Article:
Andy Murray prepared for the steamy conditions that are common at the US Open by the “brutal heat and humidity” of New York this time of year with the help of a steam room at his home.
The 36-year-old British tennis star, who lost in the second round, set the humidity in there at 70% and spent hours riding a stationary bike nearby with the thermostat cranked up to 35 degrees Celsius, making the air feel as muggy as it does every summer around Flushing Meadows, where the year's last Grand Slam tournament entered its second week on Monday.
Temperatures at the 2023 US Open have not been as high as usual this year, giving athletes, ball crews and spectators some reprieve. “It is a little cooler than usual; that’s definitely easier to play in,” Belgian player Elise Mertens said last week. From Sunday though, the temperature has risen to 32 degrees Celsius, and is forecast to rise further.
That's not a surprise: An AP analysis shows the average high temperatures felt during the US Open and the three other major tennis tournaments steadily have gotten higher and more dangerous in recent decades, reflecting the climate change that caused heat waves around the world. For athletes, it can keep them from playing their best and increases the likelihood of heat-related illness.
AP tracked the thermal comfort index, which measures air temperature in degrees while also taking into account humidity, radiation, wind and other factors that affect how the body responds. It looked at each Grand Slam event dating to 1988, the first year all four had 128-player fields for women and men. Collectively, the maximum temperatures at those tournaments has risen by nearly 3 degrees Celsius.
“People hear that and they don’t think it’s very much. It doesn’t necessarily register as alarming. Sometimes that 3- or 4-degree change can cause a doubling or even tripling of the number of hot days we experience,” said Daniel Bader, a climate scientist at Columbia University. “New York City’s temperatures have been rising, and that trend is projected to continue into the future."
From 1988 to 1992, daily highs in the thermal comfort index passed the threshold for strong heat stress, which is 32 degrees Celsius, on 7% of days with Grand Slam matches. From 2018 to 2022 that figure was 16%.
The US Open's overall rise of nearly 1.5 degrees Celsius since 1988 means it isn't even the Grand Slam site where the heat is increasing most rapidly. That's the Australian Open, where the average high temperatures jumped by more than 3.5 degrees Celsius.
The U.S. Open's spot late in the tennis season creates an accumulation of wear-and-tear and general fatigue, but the sweltering conditions at Flushing Meadows likely deserve some blame for a high number of in-match retirements there. “I remember the year I won, the last four days it was super hot and super humid," said 2016 U.S. Open champion Stan Wawrinka of Switzerland. "It’s one of the toughest tournaments, fitness-wise. ... Your body really loses a lot of energy.”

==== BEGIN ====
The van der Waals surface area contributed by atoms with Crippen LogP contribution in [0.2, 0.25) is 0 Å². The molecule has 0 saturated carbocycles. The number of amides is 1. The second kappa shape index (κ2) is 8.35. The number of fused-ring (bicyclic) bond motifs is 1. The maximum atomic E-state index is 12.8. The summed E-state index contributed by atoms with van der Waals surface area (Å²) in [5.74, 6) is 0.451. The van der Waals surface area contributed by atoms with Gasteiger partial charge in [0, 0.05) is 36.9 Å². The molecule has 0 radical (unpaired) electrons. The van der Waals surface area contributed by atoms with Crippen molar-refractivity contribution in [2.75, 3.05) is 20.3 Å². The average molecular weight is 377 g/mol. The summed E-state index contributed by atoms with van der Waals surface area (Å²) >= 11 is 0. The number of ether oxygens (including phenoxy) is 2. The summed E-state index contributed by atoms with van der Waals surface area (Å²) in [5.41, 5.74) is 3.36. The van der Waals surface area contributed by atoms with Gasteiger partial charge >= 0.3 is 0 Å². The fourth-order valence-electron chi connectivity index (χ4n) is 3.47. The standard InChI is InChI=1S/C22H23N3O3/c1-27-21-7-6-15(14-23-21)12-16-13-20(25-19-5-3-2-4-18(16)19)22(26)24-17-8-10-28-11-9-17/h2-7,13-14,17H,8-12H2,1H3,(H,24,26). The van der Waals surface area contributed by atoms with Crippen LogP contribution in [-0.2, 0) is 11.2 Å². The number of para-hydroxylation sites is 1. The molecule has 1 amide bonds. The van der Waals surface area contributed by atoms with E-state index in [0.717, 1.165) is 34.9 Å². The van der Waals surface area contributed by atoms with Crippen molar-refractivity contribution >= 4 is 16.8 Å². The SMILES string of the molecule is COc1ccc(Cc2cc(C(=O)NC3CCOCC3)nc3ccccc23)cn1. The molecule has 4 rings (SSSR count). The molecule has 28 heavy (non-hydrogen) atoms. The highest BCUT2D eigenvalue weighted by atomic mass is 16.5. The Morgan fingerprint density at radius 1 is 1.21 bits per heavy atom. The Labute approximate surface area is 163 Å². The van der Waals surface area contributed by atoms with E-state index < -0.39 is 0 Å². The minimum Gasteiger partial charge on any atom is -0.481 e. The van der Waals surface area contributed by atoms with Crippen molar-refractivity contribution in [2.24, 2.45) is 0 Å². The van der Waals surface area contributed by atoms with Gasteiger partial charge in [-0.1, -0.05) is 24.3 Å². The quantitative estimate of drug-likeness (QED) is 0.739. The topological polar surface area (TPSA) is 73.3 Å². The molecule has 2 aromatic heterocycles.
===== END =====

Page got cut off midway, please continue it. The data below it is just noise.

Since 1988, there have been 17 occasions in which at least 10 players at one Slam stopped during matches, more than half of them at the US Open. “We’re seeing a lot more heat-related illnesses across all sports,” said Elan Goldwaser, a sports medicine physician at Columbia University Medical Center who works with athletes on the US ski team and at Fordham University.
The blue hard courts at the US Open absorb heat more than the grass at Wimbledon or the clay at the French Open, making it feel as much as 8 degrees Celsius hotter than the air temperature, according to the US Tennis Association. Athletes “are essentially playing on a hot plate,” Goldwaser said.
“Their ability to hit the ball as hard starts to go down. Their reaction time starts to go down,” said Jon Femling, the clinical vice chair of emergency medicine at the University of New Mexico. “Getting heated up, your body’s first response is to try and cool down, and the way it does that is by pumping blood to all of your skin. ... Your heart just has to immediately start working harder.”
At the US Open, players get 75 seconds to rest between games and two minutes between sets. That's time enough to hydrate with water or electrolyte-packed drinks, enjoy cold air pushed through a tube or wrap an ice-filled towel around their neck. It's not enough time, though, to lower the body’s core temperature. So physiotherapists watch for dizziness, cramping and other signs of heat illness.
“For a recreational player who may be watching on TV, to think about playing a tennis match when it’s 35 degrees Celsius and 95% humidity — they might think that’s just unfathomable,” said Todd Ellenbecker, ATP vice president for medical services. “But our players ... play in that kind of heat throughout the year.”